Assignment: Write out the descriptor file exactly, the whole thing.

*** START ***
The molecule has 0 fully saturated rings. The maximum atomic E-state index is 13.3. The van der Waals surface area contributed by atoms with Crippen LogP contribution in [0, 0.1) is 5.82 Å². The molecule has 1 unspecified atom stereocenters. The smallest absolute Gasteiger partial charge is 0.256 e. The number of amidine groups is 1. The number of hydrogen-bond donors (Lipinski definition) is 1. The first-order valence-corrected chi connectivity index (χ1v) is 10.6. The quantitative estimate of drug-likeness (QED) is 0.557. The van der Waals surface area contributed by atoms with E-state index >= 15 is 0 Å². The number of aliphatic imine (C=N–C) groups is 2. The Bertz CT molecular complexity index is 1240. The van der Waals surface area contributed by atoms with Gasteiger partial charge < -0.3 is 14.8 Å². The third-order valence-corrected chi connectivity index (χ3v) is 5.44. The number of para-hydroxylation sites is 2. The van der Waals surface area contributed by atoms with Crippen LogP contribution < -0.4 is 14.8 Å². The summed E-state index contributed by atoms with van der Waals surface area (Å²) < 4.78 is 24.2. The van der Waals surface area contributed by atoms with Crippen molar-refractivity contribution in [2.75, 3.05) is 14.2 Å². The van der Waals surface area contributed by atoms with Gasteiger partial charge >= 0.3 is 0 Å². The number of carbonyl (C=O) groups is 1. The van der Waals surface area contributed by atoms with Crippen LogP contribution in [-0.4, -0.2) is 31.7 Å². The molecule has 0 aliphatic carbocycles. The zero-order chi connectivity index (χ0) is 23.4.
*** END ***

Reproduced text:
The molecule has 0 fully saturated rings. The maximum atomic E-state index is 13.3. The van der Waals surface area contributed by atoms with Crippen LogP contribution in [0, 0.1) is 5.82 Å². The molecule has 1 unspecified atom stereocenters. The smallest absolute Gasteiger partial charge is 0.256 e. The number of amidine groups is 1. The number of hydrogen-bond donors (Lipinski definition) is 1. The first-order valence-corrected chi connectivity index (χ1v) is 10.6. The quantitative estimate of drug-likeness (QED) is 0.557. The van der Waals surface area contributed by atoms with E-state index >= 15 is 0 Å². The number of aliphatic imine (C=N–C) groups is 2. The Bertz CT molecular complexity index is 1240. The van der Waals surface area contributed by atoms with Gasteiger partial charge < -0.3 is 14.8 Å². The third-order valence-corrected chi connectivity index (χ3v) is 5.44. The number of para-hydroxylation sites is 2. The van der Waals surface area contributed by atoms with Crippen LogP contribution < -0.4 is 14.8 Å². The summed E-state index contributed by atoms with van der Waals surface area (Å²) < 4.78 is 24.2. The van der Waals surface area contributed by atoms with Crippen molar-refractivity contribution in [2.75, 3.05) is 14.2 Å². The van der Waals surface area contributed by atoms with Gasteiger partial charge >= 0.3 is 0 Å². The number of carbonyl (C=O) groups is 1. The van der Waals surface area contributed by atoms with Crippen LogP contribution in [-0.4, -0.2) is 31.7 Å². The molecule has 0 aliphatic carbocycles. The zero-order chi connectivity index (χ0) is 23.4.